Thomas Paine wasn’t talking about football but he had it right: These are the times that try men’s souls.
The faint of heart will throw up both hands and say all is lost. It isn’t, but Tennessee certainly took a hit. One of the best success stories in all of college football turned into what might have been – and one of the worst defensive performances in school history.
The Volunteers have won nine games with smoke and mirrors in the secondary. South Carolina exposed the weaknesses. The Vols are short on ordinary talent. Saturday night they looked slow to react and run, lacked focus and couldn’t stop anything.
There was no sense of urgency. The coaching scheme had defects. There was virtually no heat on the quarterback. Can you believe nine touchdowns in 10 possessions and an alarming assortment of chunk plays!
Let me be the first to tell you that the Gamecocks could cost the Vols a double-header. Vanderbilt has learned how to win. If Tennessee doesn’t set aside this heartbreak and get up off the floor in time to practice, the Commodores might also deliver a shocker.
If it happens, if a fun season is totally wrecked, remember where you heard the warning. I learned it from Neyland. He feared everybody, even Chattanooga.
Each time I write, I invite comments from readers. My first message, early Sunday morning, was this recollection of the Hendon Hooker injury.
“Willing to talk about agony? What a lasting image I have of our Heisman hopeful, flat on the ground, screaming in pain. Hendon is a tough guy. He was hurting so bad, he didn’t even look for the fumble.”
Teammates were deeply affected.
Second message was a call to fire two coaches, defensive coordinator Tim Banks and defensive backs coach Willie Martinez.
Martinez has experience being fired from Tennessee. Butch Jones brought him aboard as assistant head coach in 2013 and set him adrift in 2016.
Willie coached nine seasons at Georgia, two at Oklahoma, one at Auburn and several other places. He has rarely been home for Christmas. He has coached in 21 bowl games.
Next was a question. What happened?
An up-and-down South Carolina team suddenly became an up-and-down-the-field team. Spencer Rattler has never played better in his life. Indeed, Tennessee contributed. The Vols failed to distract him, make him even a wee bit uncomfortable.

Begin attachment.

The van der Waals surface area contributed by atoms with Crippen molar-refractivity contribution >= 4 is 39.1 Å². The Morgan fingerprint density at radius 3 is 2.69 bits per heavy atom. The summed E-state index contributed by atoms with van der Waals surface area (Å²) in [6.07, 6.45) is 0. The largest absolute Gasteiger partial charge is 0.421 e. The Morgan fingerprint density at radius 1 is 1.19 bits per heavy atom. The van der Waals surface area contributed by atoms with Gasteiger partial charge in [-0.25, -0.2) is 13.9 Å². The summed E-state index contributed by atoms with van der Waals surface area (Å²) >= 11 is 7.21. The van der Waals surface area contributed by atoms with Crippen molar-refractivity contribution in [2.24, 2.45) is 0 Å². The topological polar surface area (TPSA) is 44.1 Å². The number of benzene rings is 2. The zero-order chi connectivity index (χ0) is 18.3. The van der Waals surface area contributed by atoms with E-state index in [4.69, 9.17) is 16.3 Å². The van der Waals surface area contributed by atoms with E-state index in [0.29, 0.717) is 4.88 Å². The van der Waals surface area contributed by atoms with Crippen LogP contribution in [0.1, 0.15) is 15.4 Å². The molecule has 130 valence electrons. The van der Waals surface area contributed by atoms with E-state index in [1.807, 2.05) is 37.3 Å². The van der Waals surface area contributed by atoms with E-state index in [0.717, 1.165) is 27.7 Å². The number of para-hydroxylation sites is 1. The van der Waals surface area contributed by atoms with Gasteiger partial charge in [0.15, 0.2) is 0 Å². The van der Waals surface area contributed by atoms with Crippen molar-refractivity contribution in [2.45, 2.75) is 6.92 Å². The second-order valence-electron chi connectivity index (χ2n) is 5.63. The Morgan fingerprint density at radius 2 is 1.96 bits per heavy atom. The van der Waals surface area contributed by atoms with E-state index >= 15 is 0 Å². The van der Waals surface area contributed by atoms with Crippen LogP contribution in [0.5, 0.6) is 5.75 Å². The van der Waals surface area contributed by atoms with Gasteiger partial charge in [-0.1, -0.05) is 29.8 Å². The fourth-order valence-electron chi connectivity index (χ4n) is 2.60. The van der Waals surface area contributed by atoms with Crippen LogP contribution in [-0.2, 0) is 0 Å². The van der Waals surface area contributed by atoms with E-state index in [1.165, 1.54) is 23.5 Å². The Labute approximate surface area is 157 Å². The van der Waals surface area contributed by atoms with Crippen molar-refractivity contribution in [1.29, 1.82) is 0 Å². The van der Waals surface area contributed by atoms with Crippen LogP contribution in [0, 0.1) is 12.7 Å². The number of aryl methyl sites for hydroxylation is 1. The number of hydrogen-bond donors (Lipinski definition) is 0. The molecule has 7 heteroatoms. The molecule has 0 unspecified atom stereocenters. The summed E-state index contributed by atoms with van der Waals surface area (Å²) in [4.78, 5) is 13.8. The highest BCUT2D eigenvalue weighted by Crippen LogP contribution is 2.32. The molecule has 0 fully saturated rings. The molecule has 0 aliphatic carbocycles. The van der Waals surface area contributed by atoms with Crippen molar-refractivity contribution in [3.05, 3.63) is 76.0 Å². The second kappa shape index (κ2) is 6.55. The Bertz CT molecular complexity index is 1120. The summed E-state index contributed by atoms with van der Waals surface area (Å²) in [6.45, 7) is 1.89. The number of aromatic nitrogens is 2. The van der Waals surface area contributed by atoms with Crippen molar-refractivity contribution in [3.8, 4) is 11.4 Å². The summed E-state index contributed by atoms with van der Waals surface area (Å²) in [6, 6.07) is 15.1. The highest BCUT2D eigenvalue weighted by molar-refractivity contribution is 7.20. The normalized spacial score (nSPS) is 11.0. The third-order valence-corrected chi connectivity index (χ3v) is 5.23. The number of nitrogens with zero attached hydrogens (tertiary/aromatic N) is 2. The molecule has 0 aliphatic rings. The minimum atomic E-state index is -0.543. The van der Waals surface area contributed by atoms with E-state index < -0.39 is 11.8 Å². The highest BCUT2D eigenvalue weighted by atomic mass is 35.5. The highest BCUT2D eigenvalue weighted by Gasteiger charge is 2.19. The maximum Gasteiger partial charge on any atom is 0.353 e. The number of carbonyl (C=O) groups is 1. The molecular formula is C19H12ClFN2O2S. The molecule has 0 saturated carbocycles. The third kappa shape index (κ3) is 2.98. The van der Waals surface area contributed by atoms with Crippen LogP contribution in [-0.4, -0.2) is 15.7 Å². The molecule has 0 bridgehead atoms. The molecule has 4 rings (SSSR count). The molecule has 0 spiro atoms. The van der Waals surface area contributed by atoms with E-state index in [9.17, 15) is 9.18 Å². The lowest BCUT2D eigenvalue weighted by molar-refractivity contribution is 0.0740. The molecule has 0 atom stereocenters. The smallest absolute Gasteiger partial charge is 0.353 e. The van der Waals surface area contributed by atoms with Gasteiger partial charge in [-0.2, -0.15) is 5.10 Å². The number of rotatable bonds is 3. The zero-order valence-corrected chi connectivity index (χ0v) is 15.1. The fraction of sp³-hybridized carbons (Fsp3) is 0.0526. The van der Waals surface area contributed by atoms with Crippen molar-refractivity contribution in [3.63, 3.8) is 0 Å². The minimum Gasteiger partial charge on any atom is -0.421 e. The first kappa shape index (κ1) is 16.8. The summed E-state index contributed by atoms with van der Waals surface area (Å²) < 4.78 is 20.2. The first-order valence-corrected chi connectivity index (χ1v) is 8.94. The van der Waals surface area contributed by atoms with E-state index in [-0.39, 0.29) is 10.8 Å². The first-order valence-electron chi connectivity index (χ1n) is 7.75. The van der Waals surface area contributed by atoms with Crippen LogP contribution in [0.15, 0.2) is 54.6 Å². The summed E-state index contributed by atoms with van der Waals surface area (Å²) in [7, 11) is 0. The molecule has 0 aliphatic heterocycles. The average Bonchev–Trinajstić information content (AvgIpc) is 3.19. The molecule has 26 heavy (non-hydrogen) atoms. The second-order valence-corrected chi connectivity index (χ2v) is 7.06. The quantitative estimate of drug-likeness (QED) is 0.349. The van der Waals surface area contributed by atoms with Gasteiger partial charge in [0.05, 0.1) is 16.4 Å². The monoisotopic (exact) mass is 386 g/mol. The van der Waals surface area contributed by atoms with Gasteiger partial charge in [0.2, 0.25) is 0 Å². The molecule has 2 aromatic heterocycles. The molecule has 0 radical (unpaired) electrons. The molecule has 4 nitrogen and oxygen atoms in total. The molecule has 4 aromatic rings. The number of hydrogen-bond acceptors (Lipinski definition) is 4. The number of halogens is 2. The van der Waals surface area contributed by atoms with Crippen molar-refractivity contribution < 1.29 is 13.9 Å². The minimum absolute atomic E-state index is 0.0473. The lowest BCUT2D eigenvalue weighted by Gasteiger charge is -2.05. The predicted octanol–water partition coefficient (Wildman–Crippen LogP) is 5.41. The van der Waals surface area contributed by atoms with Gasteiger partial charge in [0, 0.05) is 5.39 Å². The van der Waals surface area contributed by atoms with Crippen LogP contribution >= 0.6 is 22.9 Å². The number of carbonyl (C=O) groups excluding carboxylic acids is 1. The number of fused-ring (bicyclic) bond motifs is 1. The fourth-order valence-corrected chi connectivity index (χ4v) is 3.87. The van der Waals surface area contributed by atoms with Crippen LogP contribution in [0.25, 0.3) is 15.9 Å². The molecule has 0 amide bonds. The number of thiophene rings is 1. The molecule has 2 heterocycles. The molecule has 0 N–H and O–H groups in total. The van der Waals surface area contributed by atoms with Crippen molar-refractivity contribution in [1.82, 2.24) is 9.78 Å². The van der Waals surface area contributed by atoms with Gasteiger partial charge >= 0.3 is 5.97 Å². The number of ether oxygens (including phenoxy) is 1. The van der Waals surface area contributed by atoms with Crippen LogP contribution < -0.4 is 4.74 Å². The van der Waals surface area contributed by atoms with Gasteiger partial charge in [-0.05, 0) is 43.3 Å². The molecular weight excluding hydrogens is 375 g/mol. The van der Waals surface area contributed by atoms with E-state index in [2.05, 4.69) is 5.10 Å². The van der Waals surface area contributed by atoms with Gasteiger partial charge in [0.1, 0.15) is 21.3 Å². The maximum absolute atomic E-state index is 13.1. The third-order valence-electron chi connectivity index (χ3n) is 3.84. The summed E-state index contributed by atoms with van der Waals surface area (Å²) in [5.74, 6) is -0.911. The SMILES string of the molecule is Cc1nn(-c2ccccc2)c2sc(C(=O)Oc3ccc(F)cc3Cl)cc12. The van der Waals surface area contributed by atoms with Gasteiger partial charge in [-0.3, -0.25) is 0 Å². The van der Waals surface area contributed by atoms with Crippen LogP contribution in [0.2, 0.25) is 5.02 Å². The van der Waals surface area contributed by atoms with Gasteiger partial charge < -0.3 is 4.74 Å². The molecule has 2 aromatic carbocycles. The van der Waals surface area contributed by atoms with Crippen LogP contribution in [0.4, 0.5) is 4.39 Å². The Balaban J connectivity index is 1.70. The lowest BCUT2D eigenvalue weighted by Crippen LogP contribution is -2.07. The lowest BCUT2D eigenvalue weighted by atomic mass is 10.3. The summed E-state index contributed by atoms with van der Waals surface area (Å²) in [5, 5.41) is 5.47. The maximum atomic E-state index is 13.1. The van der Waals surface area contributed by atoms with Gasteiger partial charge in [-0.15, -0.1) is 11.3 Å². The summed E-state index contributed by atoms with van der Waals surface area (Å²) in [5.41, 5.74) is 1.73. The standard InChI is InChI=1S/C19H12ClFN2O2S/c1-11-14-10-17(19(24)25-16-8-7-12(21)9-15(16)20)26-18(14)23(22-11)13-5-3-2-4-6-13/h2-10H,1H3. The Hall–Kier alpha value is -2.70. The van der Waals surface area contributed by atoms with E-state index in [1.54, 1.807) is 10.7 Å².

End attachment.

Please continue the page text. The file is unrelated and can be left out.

Hard to explain how a four-point deficit grew to 32. Amazing that a mediocre team could muscle up and play as well as South Carolina did.
The idea for the Gamecocks’ fancy game plan supposedly came from former Cleveland Browns coach Freddie Kitchens, long ago quarterback at Alabama, now senior analyst for South Carolina. He thought it was time to move away from a dull running attack that wasn’t going anywhere. I think he was right.
The Vols missed linebacker Jeremy Banks. If Josh Heupel suspended him for one game, why is a deep, dark secret. No explanation does Banks no favor. Whispers are loud about an NIL conflict.
The Gamecocks had the 11th best offensive numbers in the Southeastern Conference. Video evidence could have caused overconfidence. The Tennessee rip job on Missouri might have made the Vols think they are pretty good.
They are/were good offensively, best in the country.
They are/were among the worst against the passing game. No question about that,
Preventing overconfidence, maintaining focus, is among Josh Heupel’s top 76 obligations. I don’t think he is deeply involved with defense.
How bad is the pass defense? Rattler threw 39 times. Tennessee broke up three. Eleven opponents have attempted 446 passes. The Vols have intercepted nine.
One more reader question: Does anything compare to this defeat?
Yes, the 31-20 loss to LSU in the 2001 SEC championship game was the most painful previously. It’s the one fans haven’t gotten over. A victory over the Tigers would have sent the Vols to the Rose Bowl to play for the national championship.
Tennessee beat LSU that September. Tennessee was up 17-7 in the SEC title game. LSU lost its starting running back and starting quarterback. Matt Mauck was the reserve who led the Tigers’ upset victory.
Marvin West welcomes reader comments or questions. His address is [email protected]/